Another Friday, another Ken Russell film about a classical composer. 'Mahler' is a surprisingly free form piece of work consisting of a number of fantastic (a descriptive, not qualitive term) diversions that, very loosely, tell the story of his life.
Mahler is played by future Jesus, Robert Powell. Powell's characterisation is quite simple: Mahler is a prick. Egotistical, vain, rude, shrill, neurasthenic, ambitious, cold, selfish, sickly. But he is also a great artist, a man who puts his talent before his own well being and expects those around him to do the same. His long-suffering wife, Alma (played by the marvellous Georgina Hale with her unique clipped, drawling delivery), writes lieder, but is forced to give this up - Mahler isn't interested in her talent, as he knows his is greater, so she is left to look after the kids, transcribe his music and run around the countryside taking bells from cows necks because the tinkling distracts him.
|Piss taking pumpkin.|
Russell uses a long and rather fraught train journey through Austria as a starting point for biographical episodes ranging from Mahler's boyhood with his stereotypically 'oi vey' Jewish family (these scenes are played mainly for laughs, like a sitcom based on 'Fiddler On The Roof');a fantasy sequence where his sexual jealousy over Alma (she has a young lover who is in the army)manifests itself in a nightmare where a screaming Mahler watches his scantily clad wife dance upon his glass top coffin before he is prematurely cremated by a bunch of proto-Nazis. Much is this is 'pure cinema': no dialogue, just long, sharply edited and carefully composed scenes soundtracked by Mahler's stirring music. The tone throughout is just this side of hysterical, and Ken is obviously having fun (he said that this was a 'very personal' film).
|Young Gustav learns about nature, with the Lake District standing in for Austria.|
Yet, for all its visual appeal and vigour, 'Mahler' is not a good film. Self-indulgent and ridiculous, childish and grotesque, it simply has too much Ken, and not enough care. Russell doesn't really do actors, he doesn't do subtle and, left to his own devices, he's a terrible show off and a pain in the arse so, unfortunately for the viewer, the production starts listing badly after about an hour before slowly sinking under the sheer weight of its hyperactive vulgarity.
For all the bluster, however, Russell manages to concludes the film with a well-played scene between Gustav and Alma that perhaps comes closest to conveying Mahler's true character and his total immersion in his art. After years of unhappy marriage, bitterness, jealousy, infidelity and the death of their daughter, Alma is deciding whether to leave Gustav and simply asks him why he doesn't love her. Mahler replies that he has always loved her, but he puts his love for her into his music, singling out a particularly beautiful passage as his artistic portrait of her - she immediately recognises that he is telling the truth and they are reconciled. Happy, joking, they go on their way together, neither knowing that Mahler has only a few days to live.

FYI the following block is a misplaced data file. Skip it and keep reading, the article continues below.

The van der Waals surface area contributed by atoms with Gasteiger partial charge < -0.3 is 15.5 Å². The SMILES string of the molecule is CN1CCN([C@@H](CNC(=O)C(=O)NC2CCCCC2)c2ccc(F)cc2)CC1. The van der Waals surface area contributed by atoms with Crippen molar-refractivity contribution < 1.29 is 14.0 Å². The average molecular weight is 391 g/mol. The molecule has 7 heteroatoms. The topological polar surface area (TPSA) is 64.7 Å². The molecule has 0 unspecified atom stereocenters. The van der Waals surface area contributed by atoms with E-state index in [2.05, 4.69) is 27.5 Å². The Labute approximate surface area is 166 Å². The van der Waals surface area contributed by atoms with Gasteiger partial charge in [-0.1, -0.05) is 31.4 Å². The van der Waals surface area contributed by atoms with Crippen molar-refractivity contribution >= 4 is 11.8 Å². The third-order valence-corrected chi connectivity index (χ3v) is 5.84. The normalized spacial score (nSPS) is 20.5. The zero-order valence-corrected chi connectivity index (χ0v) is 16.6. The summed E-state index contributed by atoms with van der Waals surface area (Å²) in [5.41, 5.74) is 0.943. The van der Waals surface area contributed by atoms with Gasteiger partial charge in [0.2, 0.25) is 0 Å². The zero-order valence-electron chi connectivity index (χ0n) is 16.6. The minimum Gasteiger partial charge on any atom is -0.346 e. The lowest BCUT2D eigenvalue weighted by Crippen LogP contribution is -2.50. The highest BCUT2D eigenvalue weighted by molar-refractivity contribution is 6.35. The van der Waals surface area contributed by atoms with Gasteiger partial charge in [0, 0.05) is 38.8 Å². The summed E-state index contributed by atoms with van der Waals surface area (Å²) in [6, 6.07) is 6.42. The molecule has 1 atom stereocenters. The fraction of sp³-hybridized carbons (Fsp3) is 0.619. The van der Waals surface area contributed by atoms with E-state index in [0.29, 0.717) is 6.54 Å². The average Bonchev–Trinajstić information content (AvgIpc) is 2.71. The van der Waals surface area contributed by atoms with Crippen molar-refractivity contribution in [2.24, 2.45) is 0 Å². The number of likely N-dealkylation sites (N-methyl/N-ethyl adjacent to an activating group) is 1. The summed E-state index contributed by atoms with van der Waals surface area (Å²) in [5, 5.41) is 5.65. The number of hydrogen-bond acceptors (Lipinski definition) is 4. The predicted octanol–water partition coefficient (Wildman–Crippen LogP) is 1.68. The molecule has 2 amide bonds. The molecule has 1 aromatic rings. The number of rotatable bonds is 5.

'Mahler' isn't a disaster, but it is a failure. Russell is entering his 'superstar' phase, where he is able to do whatever he wants, to the detriment of his art (his next films would be the hugely successful 'Tommy' and the massively excessive 'Lisztomania'), and there are signs that his work is becoming decadent, flabby and self-obsessed. Firstly, he clumsily introduces a reference to Visconti's 'Death In Venice' (which famously used Mahler's music, but has no other concrete connection to him) and then holds the shot for ages, just to make absolutely certain that we have time to get the reference. It's neither funny nor clever - it's smartarsery for smartarsery's sake.
Secondly, Ken gives Oliver Reed a blink and you'll miss him cameo as a whistle blowing platform guard. Even in his half second of screen time, Reed over-acts, mugging and sticking his chin out. Again, it's pointless and smirking and, in microcosm, shows up one of Ken's key weaknesses as a director, his inability to curtail the worst excesses of his cast.
Finally, there is the Cosima Wagner sequence. Mahler wanted to be the director of the Viennese Opera, but it was a job barred to Jews, so he converted to Catholicism and the Opera were able to appoint him. Cosima Wagner (Liszt's daughter, Richard's widow), who had the final say, was relieved not to have to turn down the best candidate for the job. This little incident, which is redolent of the institutionalised anti-semitism of the time but was not pivotal in Mahler's life (he said his only religion was composing), is turned into a smug, appallingly acted circus turn which provides an opportunity to (poorly) parody silent films and another excuse to stir up some cheap controversy by portraying Cosima as a Nazi. It's crass, cheap and sensationalist, says absolutely nothing about anything, and is weakly and unfunnily executed - in short, Ken at his very, very worst. Misery guts Mahler would not have been impressed at all.